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Steps to Achievement: The Pitfalls, Costs, Requirements, and Timelines

I just posted a new article at Less Wrong - "Steps to Achievement: The Pitfalls, Costs, Requirements, and Timelines." This is a little bit longer and more dry than I write for my blog, but I think there's some very important things in here.

If you're interested in goals and achievement, there's quite a lot of meat here. I'm putting the full version up here and please feel very welcome to comment here on this topic, but also consider heading over to Less Wrong, grab a free account, and start participating there. As I described in "You Should Probably Study Rationality," it's a wonderful community.

Reply to: Humans Are Not Automatically Strategic

In "Humans Are Not Automatically Strategic," Anna Salamon outlined some ways that people could take action to be more successful and achieve goals, but do not:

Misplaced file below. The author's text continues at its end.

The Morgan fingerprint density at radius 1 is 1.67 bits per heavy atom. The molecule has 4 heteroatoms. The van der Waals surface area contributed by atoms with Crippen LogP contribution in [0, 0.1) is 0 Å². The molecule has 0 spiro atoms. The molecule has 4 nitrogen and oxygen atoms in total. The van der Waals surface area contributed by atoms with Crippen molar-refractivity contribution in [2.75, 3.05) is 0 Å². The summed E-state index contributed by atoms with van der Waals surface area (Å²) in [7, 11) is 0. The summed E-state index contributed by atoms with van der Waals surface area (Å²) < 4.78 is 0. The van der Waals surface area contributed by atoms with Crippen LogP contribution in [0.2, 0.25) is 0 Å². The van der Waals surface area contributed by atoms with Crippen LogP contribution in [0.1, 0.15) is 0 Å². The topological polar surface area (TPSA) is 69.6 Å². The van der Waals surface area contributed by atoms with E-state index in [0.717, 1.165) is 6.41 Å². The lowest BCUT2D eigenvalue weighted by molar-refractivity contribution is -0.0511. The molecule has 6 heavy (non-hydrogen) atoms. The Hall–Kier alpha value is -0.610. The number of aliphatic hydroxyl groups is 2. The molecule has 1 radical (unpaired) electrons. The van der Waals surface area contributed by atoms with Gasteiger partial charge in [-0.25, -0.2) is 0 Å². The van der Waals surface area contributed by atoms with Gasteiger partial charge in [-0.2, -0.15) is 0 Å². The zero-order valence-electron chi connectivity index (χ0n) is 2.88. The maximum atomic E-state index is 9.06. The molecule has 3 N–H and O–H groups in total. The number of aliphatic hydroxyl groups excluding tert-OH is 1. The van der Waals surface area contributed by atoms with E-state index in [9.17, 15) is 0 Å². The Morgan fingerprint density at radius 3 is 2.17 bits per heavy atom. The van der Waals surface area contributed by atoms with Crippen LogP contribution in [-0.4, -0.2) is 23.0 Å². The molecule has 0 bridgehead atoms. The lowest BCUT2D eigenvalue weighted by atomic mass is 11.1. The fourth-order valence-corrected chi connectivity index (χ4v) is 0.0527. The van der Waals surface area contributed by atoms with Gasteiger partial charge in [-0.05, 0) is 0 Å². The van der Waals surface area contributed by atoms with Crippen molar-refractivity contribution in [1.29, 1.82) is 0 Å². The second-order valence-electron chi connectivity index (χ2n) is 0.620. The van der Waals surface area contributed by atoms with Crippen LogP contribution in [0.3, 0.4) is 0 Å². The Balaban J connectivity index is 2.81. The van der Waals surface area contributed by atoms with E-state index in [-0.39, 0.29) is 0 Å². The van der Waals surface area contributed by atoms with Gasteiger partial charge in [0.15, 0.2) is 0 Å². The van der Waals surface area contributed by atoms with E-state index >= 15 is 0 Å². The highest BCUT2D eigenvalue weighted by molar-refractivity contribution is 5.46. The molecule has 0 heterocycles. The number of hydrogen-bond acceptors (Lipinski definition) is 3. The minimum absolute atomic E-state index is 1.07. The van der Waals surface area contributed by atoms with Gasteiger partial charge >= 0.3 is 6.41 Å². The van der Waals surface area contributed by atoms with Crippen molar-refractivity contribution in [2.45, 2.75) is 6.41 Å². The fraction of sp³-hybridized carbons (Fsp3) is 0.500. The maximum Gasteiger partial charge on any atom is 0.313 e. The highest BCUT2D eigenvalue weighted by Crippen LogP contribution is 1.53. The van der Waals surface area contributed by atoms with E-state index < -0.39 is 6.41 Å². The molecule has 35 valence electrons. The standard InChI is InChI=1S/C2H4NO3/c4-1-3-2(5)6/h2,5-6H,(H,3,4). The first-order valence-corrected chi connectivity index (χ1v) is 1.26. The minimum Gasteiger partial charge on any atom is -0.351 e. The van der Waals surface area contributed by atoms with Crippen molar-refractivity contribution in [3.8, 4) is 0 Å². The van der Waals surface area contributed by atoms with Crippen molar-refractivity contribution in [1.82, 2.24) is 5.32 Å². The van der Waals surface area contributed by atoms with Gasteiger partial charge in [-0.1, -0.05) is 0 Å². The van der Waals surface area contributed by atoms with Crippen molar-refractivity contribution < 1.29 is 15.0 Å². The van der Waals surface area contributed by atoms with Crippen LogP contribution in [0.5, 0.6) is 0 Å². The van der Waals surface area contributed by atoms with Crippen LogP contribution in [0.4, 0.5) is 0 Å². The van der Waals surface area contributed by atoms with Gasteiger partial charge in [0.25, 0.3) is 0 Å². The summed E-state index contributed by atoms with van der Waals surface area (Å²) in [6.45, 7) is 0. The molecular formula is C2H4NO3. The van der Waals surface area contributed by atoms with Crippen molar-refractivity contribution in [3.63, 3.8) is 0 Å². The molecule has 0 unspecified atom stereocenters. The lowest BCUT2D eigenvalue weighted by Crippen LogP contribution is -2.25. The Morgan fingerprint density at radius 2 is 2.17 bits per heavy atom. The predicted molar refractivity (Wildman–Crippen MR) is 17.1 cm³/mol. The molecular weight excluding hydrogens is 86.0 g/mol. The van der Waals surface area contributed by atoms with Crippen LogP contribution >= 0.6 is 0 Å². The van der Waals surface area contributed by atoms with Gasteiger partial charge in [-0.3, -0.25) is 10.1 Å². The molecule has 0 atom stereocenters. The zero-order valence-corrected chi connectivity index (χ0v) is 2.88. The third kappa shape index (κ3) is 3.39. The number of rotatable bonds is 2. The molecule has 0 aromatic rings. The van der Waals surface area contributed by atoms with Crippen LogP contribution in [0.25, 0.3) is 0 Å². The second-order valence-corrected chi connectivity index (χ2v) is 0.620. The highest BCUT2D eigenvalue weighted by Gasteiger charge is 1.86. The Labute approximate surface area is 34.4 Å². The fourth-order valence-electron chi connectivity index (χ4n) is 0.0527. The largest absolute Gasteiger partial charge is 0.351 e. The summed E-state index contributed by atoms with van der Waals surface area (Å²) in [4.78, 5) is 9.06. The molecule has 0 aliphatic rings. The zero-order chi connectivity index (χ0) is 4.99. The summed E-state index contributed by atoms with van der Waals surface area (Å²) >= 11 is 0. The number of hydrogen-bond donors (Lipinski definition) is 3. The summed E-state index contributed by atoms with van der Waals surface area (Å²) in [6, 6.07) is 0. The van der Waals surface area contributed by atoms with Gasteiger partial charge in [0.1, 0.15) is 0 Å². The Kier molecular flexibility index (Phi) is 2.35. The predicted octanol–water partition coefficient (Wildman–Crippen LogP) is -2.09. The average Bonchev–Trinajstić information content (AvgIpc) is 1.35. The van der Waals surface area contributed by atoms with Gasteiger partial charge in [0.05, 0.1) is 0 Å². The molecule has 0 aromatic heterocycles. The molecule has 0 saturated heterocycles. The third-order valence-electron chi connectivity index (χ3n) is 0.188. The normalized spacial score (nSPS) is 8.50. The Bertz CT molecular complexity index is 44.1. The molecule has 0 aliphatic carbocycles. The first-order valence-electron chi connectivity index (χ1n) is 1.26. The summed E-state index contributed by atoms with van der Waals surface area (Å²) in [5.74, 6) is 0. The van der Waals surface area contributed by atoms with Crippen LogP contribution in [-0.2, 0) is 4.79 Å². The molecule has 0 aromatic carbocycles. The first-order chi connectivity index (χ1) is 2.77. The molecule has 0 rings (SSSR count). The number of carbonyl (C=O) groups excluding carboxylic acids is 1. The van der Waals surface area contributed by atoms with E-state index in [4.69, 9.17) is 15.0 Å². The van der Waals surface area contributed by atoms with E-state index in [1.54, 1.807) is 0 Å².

Why Your New Year's Resolutions Always Fail (And What To Do About It)

On Cameron Chardukian

We’re now halfway through December, and this is about the time most people begin thinking about their New Year’s resolutions. Unfortunately, according to an infographic from online investment company Betterment, only 8% of people achieve their New Year’s resolutions.

Of course, different sources cite different percentages of those who realize their New Year’s resolutions, but the point is very few people realize the goals they set for themselves. Why? Much of the problem lies in the work ethic of the average person, but an equally large issue is that most people set poor goals for themselves as well.

Developing a stronger work ethic has been covered elsewhere on my blog, so for the remainder of this post we’ll focus on where most people goes wrong in their goal-setting, and how to set better goals for yourself.

The Problem With Setting Arbitrarily Timed Goals

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